So much is going on in the NBA world right now.
As soon as the postseason concludes there will be much speculation about the offseason, most notably through trade rumors that will undoubtedly headline all that is to be.
I'd like to play a little game with you readers, something called "Fact or Fiction?"
In the following 15 slides, I will bring up the 15 most relevant trades and discuss whether they will or will not indeed go down. I will place the statement as the title of the slide and at the bottom of every slide, I give the answer to that statement.
Thanks for reading!
Much has been made about Dwight Howard's contract expiring in the summer of 2012.
There have been many teams that have been brought up as possible suitors, and perhaps the most intriguing one is the Los Angeles Lakers.
What exactly would it take to get Superman in the purple and yellow? Obviously Andrew Bynum would be the biggest trade chip, along with perhaps Shannon Brown or Ron Artest.
The thing on everyone's mind has to do with whether they are actually able to execute the deal.
Do I think so?
Nope, and I'll tell you why—it all has to do with Dwight's heaping salary, and the fact that the Lakers don't have much money to spend in the first place.
Even if Bynum was let go in the trade, they would still be owing Kobe almost $28 million and Pau Gasol $19 million. Dwight is set to make $19 million himself during the 2012-13 season. This would in turn send the Lakers into financial hell.
If the Lakers want any shot at Howard's rights, they better dump some of their lagging contracts in the process.
Brandon Jennings might be out of Milwaukee by the end of the summer, and it seems at this point (based on his relationship with the organization) that he has overstayed his welcome in only two seasons.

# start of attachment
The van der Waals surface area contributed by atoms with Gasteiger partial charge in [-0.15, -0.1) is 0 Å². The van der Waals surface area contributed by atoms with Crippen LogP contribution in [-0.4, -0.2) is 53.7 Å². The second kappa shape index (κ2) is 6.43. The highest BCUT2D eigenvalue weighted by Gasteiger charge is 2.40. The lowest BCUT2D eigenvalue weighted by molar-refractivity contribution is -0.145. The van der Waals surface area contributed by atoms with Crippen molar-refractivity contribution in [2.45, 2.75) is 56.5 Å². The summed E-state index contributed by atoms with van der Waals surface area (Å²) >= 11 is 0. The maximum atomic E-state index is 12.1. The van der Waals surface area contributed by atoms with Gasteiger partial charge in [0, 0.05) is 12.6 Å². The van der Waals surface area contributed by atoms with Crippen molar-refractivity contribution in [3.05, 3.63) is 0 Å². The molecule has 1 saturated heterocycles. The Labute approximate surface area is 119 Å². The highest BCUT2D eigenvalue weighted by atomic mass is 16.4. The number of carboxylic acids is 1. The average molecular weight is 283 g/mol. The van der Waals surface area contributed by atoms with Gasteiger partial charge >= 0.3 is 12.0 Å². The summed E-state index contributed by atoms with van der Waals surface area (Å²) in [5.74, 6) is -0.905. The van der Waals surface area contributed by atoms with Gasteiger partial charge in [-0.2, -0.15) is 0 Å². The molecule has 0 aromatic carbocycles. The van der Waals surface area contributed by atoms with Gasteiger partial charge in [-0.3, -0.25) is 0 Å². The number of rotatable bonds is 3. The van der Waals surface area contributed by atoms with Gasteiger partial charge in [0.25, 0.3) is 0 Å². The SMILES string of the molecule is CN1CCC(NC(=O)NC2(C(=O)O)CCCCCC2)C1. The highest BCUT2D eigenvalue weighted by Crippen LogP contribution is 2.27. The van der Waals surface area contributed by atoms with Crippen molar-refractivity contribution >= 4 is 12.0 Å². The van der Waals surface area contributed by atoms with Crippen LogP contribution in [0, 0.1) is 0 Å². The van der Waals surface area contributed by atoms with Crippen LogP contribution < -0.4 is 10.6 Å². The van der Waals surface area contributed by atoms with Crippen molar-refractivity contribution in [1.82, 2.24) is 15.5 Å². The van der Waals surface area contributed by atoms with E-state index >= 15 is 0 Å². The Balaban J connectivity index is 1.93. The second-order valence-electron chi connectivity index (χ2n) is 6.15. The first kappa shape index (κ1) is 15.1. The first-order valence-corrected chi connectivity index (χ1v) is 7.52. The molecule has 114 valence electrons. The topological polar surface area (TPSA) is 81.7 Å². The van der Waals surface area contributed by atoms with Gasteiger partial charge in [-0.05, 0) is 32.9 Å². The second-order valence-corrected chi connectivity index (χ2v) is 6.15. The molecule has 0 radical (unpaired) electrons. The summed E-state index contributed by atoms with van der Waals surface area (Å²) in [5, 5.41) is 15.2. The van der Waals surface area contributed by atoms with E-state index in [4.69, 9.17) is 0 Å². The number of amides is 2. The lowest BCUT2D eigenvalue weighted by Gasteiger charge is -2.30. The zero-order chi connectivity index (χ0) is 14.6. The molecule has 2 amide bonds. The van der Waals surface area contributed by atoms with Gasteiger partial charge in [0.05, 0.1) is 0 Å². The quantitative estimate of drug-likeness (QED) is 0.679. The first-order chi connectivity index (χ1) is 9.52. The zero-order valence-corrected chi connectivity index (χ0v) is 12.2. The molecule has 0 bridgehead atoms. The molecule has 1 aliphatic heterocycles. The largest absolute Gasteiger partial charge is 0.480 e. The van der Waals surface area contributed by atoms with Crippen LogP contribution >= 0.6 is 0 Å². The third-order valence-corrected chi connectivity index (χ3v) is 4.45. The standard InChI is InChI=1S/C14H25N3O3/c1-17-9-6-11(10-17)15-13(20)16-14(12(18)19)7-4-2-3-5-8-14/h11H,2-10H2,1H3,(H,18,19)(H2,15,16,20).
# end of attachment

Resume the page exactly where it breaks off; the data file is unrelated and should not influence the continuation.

In all, he has averaged 15.8 points and 5.3 assists over this time.
Jennings recently took shots at Bucks' management, claiming that some of last year's acquisitions weren't good, and that not everyone is focused on winning.
Yeah, he'll be out of town by the conclusion of summer.
As soon as the Gilberts' Cavs sealed the first overall pick at the draft lottery last Monday, it was eminent that the Timberwolves, mad they didn't receive the aforementioned pick, would trade their second overall selection.
Now rumors have been afloat about Andre Iguodala or Danny Granger being traded for the pick.
If David Kahn wants to keep his job, he should trade this pick.
The Atlanta Hawks are due for a big offseason. Jamal Crawford will obviously be one of the big-name free agents, and his value has risen drastically ever since he starred in the playoffs, acting as the last-second shooter for Atlanta.
In addition to Crawford, Josh Smith has thrown his name into the trade rumor and speculation hat.
His name will likely be a big one this offseason, and the Hawks will undoubtedly be shopping the talented all-around big.
It's a shame to think that one of the greatest point guards in NBA history, Steve Nash, might not win a title during his illustrious career.
It's also a shame that people want the 37-year-old to skip town, but Nash won't be heading anywhere this offseason. He has made it clear that he likes being a Sun and that things are good for him in Arizona.
Don't expect him to be shipped this offseason.
The Philadelphia 76ers are one of the league's best young teams.
Their leader, however, is wanted out. According to Philly.com, 70 percent of voters do not approve of the play of Andre Iguodala.
I am honestly flabbergasted by this. I've always thought of Iggy as a poor man's LeBron James—a guy who can shoot, play great defense and has the skills necessary to lead a club.